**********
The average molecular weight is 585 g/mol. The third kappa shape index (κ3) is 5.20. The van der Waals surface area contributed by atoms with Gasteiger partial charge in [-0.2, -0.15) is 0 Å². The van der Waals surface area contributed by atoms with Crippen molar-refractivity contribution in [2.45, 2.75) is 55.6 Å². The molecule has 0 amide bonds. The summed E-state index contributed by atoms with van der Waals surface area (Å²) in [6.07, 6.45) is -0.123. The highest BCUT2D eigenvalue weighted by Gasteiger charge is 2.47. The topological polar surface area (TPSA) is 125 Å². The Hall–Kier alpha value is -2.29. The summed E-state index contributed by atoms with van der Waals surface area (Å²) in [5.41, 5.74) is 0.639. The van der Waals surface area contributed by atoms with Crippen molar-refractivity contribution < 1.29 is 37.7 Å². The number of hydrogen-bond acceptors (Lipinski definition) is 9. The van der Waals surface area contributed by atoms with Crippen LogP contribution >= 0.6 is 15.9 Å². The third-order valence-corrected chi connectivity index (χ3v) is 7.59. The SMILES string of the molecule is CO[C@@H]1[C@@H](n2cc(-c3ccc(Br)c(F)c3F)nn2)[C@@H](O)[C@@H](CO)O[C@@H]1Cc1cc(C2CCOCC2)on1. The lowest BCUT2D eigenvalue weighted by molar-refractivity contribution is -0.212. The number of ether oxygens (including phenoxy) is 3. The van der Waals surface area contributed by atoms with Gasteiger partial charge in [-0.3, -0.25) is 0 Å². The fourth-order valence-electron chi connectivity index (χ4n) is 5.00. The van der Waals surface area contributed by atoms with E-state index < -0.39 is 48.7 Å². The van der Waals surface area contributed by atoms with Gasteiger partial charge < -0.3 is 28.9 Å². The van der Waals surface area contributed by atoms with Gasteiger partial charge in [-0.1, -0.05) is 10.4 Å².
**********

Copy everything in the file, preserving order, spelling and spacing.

The average molecular weight is 585 g/mol. The third kappa shape index (κ3) is 5.20. The van der Waals surface area contributed by atoms with Gasteiger partial charge in [-0.2, -0.15) is 0 Å². The van der Waals surface area contributed by atoms with Crippen molar-refractivity contribution in [2.45, 2.75) is 55.6 Å². The molecule has 0 amide bonds. The summed E-state index contributed by atoms with van der Waals surface area (Å²) in [6.07, 6.45) is -0.123. The highest BCUT2D eigenvalue weighted by Gasteiger charge is 2.47. The topological polar surface area (TPSA) is 125 Å². The Hall–Kier alpha value is -2.29. The summed E-state index contributed by atoms with van der Waals surface area (Å²) in [5.41, 5.74) is 0.639. The van der Waals surface area contributed by atoms with Crippen molar-refractivity contribution < 1.29 is 37.7 Å². The number of hydrogen-bond acceptors (Lipinski definition) is 9. The van der Waals surface area contributed by atoms with Crippen LogP contribution >= 0.6 is 15.9 Å². The third-order valence-corrected chi connectivity index (χ3v) is 7.59. The SMILES string of the molecule is CO[C@@H]1[C@@H](n2cc(-c3ccc(Br)c(F)c3F)nn2)[C@@H](O)[C@@H](CO)O[C@@H]1Cc1cc(C2CCOCC2)on1. The lowest BCUT2D eigenvalue weighted by molar-refractivity contribution is -0.212. The number of ether oxygens (including phenoxy) is 3. The van der Waals surface area contributed by atoms with Gasteiger partial charge in [-0.3, -0.25) is 0 Å². The fourth-order valence-electron chi connectivity index (χ4n) is 5.00. The van der Waals surface area contributed by atoms with E-state index < -0.39 is 48.7 Å². The van der Waals surface area contributed by atoms with Gasteiger partial charge < -0.3 is 28.9 Å². The van der Waals surface area contributed by atoms with Gasteiger partial charge in [-0.1, -0.05) is 10.4 Å².